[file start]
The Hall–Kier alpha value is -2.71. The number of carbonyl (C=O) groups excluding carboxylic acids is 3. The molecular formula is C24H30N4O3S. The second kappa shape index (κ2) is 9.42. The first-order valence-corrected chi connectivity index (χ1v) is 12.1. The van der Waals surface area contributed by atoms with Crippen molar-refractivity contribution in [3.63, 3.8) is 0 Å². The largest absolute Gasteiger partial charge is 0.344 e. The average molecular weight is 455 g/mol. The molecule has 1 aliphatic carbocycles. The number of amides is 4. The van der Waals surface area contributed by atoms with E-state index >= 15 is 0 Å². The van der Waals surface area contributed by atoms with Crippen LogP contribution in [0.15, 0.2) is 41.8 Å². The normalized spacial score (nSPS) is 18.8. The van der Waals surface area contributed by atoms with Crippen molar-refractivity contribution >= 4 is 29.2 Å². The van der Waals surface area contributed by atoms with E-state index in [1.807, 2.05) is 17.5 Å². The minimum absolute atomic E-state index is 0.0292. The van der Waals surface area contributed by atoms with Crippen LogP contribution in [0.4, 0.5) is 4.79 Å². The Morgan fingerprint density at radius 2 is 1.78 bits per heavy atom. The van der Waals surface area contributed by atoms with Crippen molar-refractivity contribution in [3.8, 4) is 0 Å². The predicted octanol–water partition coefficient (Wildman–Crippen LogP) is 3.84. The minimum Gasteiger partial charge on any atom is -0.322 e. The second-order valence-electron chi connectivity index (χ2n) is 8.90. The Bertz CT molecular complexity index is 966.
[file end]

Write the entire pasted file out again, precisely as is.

The Hall–Kier alpha value is -2.71. The number of carbonyl (C=O) groups excluding carboxylic acids is 3. The molecular formula is C24H30N4O3S. The second kappa shape index (κ2) is 9.42. The first-order valence-corrected chi connectivity index (χ1v) is 12.1. The van der Waals surface area contributed by atoms with Crippen molar-refractivity contribution in [3.63, 3.8) is 0 Å². The largest absolute Gasteiger partial charge is 0.344 e. The average molecular weight is 455 g/mol. The molecule has 1 aliphatic carbocycles. The number of amides is 4. The van der Waals surface area contributed by atoms with E-state index >= 15 is 0 Å². The van der Waals surface area contributed by atoms with Crippen LogP contribution in [0.15, 0.2) is 41.8 Å². The normalized spacial score (nSPS) is 18.8. The van der Waals surface area contributed by atoms with Crippen molar-refractivity contribution >= 4 is 29.2 Å². The van der Waals surface area contributed by atoms with E-state index in [1.807, 2.05) is 17.5 Å². The minimum absolute atomic E-state index is 0.0292. The van der Waals surface area contributed by atoms with Crippen LogP contribution in [0.4, 0.5) is 4.79 Å². The Morgan fingerprint density at radius 2 is 1.78 bits per heavy atom. The van der Waals surface area contributed by atoms with Crippen molar-refractivity contribution in [3.8, 4) is 0 Å². The predicted octanol–water partition coefficient (Wildman–Crippen LogP) is 3.84. The minimum Gasteiger partial charge on any atom is -0.322 e. The second-order valence-electron chi connectivity index (χ2n) is 8.90. The Bertz CT molecular complexity index is 966.